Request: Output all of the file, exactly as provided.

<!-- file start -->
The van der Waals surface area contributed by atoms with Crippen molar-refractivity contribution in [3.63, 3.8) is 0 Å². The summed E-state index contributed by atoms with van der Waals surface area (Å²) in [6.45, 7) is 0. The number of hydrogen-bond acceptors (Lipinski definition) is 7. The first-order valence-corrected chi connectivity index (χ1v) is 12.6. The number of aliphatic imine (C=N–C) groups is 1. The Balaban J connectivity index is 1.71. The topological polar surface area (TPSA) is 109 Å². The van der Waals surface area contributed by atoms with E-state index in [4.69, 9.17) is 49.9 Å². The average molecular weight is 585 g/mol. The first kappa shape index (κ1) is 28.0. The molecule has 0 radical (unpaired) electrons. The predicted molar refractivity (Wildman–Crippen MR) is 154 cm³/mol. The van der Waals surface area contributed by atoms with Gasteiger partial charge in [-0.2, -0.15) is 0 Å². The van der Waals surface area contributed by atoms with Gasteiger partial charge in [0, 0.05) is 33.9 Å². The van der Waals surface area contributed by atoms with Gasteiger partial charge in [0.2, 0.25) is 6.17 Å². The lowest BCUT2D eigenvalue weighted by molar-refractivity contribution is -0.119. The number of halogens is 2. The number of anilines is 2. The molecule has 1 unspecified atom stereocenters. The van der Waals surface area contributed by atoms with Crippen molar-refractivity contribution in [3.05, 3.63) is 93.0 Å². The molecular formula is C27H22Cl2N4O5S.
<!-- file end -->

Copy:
The van der Waals surface area contributed by atoms with Crippen molar-refractivity contribution in [3.63, 3.8) is 0 Å². The summed E-state index contributed by atoms with van der Waals surface area (Å²) in [6.45, 7) is 0. The number of hydrogen-bond acceptors (Lipinski definition) is 7. The first-order valence-corrected chi connectivity index (χ1v) is 12.6. The number of aliphatic imine (C=N–C) groups is 1. The Balaban J connectivity index is 1.71. The topological polar surface area (TPSA) is 109 Å². The van der Waals surface area contributed by atoms with E-state index in [4.69, 9.17) is 49.9 Å². The average molecular weight is 585 g/mol. The first kappa shape index (κ1) is 28.0. The molecule has 0 radical (unpaired) electrons. The predicted molar refractivity (Wildman–Crippen MR) is 154 cm³/mol. The van der Waals surface area contributed by atoms with Gasteiger partial charge in [-0.2, -0.15) is 0 Å². The van der Waals surface area contributed by atoms with Gasteiger partial charge in [0, 0.05) is 33.9 Å². The van der Waals surface area contributed by atoms with Gasteiger partial charge in [0.2, 0.25) is 6.17 Å². The lowest BCUT2D eigenvalue weighted by molar-refractivity contribution is -0.119. The number of halogens is 2. The number of anilines is 2. The molecule has 1 unspecified atom stereocenters. The van der Waals surface area contributed by atoms with Crippen molar-refractivity contribution in [3.05, 3.63) is 93.0 Å². The molecular formula is C27H22Cl2N4O5S.